Teen-Run Non-Profit Eyes Expansion, Seeks Sponsors
SNAP has provided programs and education for autistic children and others with special needs since 2009.
A bad problem? Not having the funds to keep it going.
Zach Certner, a 16-year-old Morristown High School junior from Morris Township, has enough on his plate, from varsity sports to mentorships to education, including studying for the SATs. He also is the co-founder of SNAP (Special Needs Athletic Programs), the organization founded with his older brother, Matthew that began when Matt started a series of free athletic clinics that allowed children with special needs to participate in sports. It was a "by kids–for kids" group, with high school athletes running the clinics. Zach was involved from the time he was 9 years old.
Along the way, the group gained non-profit status and took on its current name in 2009. "It was understood from the beginning that I would take over," Zach Certner told Patch in 2011, speaking of the time when his brother set off for college. "I had been working on it for 3 or 4 years and I knew that when Matt left, I would be in school for another five years."
Over the years, SNAP's programs, from its educational component to its sports programs have grown tremendously in popularity. Education seminars have been conducted in Morris, Warren, and Sussex counties, with plans to extend south to Wall Township in Monmouth County and Rowan University.
SNAP also has created a Sports Training Bucket, an all-in-one education tool supplied to participating schools, which include SNAP's training manual as well as mirrors, balance beams, gloves, goggles, scissors, paper and more.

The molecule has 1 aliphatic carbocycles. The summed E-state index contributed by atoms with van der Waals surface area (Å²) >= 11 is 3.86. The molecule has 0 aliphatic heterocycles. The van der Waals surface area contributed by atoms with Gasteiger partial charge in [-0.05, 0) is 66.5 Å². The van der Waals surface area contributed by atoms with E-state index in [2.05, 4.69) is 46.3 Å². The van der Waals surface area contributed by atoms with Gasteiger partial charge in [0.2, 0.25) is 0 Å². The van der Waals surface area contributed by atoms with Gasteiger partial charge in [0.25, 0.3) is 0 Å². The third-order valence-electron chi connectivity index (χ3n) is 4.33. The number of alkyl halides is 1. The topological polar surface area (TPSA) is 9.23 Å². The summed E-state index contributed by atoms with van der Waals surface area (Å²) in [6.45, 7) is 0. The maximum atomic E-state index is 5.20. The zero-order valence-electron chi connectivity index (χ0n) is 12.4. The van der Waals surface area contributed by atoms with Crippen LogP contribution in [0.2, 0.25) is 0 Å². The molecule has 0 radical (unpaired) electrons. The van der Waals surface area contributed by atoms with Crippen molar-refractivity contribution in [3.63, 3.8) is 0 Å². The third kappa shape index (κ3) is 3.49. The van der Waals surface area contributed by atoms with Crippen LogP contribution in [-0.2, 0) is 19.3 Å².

All this not only costs time, it costs money: about $500 per bucket, a cost borne almost entirely by SNAP.
This lead Sandy Certner, Zach's mother who also helps with the program, to approach Morristown Town Council in early December to appeal the public for sponsorships.
Sponsorships are essential for SNAP's lofty goals. "We want to get into all public schools throughout New Jersey," Zach said. "It costs money to do but it's easy to do. That training bucket with all the equipment costs money, and that is the biggest problem with going to schools. But, once you get that you have it for your entire school, you don't need anything else."
So far, the Sports Training Bucket has only been utilized by a handful of local organizations, including several Morris School District schools. While the non-profit has raised $75,000 in grants since its formation, SNAP's subsidization of the bucket is part of an estimated $11,000 annual cost.
There also is the ongoing issue of not having a permanent location to hold its regular programs. "We don't really have a home," Zach said. "And a lot of the special needs kids live on their schedules. It's hard when there is really no set place to do all this."
The young entrepeneur is optimistic, however, that sponsorships will come and his program will continue and expand beyond North Jersey, even the Garden State.
"All of our programs are free or for nominal fees," he said. "We feel our program should be free, which is why it costs so much to keep our programs at free as well as help expand the programs. We think we can take this to the state level and then nationally. It's an easy message to get across. We just need to get our foot in the door."